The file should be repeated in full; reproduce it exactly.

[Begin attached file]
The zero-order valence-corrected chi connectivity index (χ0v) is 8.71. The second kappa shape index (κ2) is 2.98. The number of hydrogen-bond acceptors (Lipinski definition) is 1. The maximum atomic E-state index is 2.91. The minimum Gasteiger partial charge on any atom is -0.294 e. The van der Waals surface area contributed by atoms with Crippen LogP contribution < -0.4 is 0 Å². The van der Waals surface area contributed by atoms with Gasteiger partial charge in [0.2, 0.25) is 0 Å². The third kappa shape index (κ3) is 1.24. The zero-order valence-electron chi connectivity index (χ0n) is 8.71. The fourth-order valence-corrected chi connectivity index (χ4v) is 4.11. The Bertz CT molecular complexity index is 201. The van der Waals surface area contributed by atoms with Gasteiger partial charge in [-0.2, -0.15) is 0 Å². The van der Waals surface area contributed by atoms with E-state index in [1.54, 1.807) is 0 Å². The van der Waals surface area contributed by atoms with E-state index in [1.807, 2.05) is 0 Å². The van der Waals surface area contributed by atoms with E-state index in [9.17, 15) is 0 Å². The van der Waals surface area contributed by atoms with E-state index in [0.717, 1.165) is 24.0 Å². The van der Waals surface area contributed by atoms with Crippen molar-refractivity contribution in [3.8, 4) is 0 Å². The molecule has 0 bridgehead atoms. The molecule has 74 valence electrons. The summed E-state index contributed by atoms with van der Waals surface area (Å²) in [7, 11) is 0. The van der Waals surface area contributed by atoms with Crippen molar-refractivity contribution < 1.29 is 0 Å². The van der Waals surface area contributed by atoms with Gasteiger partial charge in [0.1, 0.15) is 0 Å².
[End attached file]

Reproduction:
The zero-order valence-corrected chi connectivity index (χ0v) is 8.71. The second kappa shape index (κ2) is 2.98. The number of hydrogen-bond acceptors (Lipinski definition) is 1. The maximum atomic E-state index is 2.91. The minimum Gasteiger partial charge on any atom is -0.294 e. The van der Waals surface area contributed by atoms with Crippen LogP contribution < -0.4 is 0 Å². The van der Waals surface area contributed by atoms with Gasteiger partial charge in [0.2, 0.25) is 0 Å². The third kappa shape index (κ3) is 1.24. The zero-order valence-electron chi connectivity index (χ0n) is 8.71. The fourth-order valence-corrected chi connectivity index (χ4v) is 4.11. The Bertz CT molecular complexity index is 201. The van der Waals surface area contributed by atoms with Gasteiger partial charge in [-0.2, -0.15) is 0 Å². The van der Waals surface area contributed by atoms with E-state index in [1.54, 1.807) is 0 Å². The van der Waals surface area contributed by atoms with E-state index in [1.807, 2.05) is 0 Å². The van der Waals surface area contributed by atoms with E-state index in [9.17, 15) is 0 Å². The van der Waals surface area contributed by atoms with E-state index in [0.717, 1.165) is 24.0 Å². The van der Waals surface area contributed by atoms with Crippen molar-refractivity contribution in [3.8, 4) is 0 Å². The molecule has 0 bridgehead atoms. The molecule has 74 valence electrons. The summed E-state index contributed by atoms with van der Waals surface area (Å²) in [7, 11) is 0. The van der Waals surface area contributed by atoms with Crippen molar-refractivity contribution < 1.29 is 0 Å². The van der Waals surface area contributed by atoms with Gasteiger partial charge in [0.1, 0.15) is 0 Å².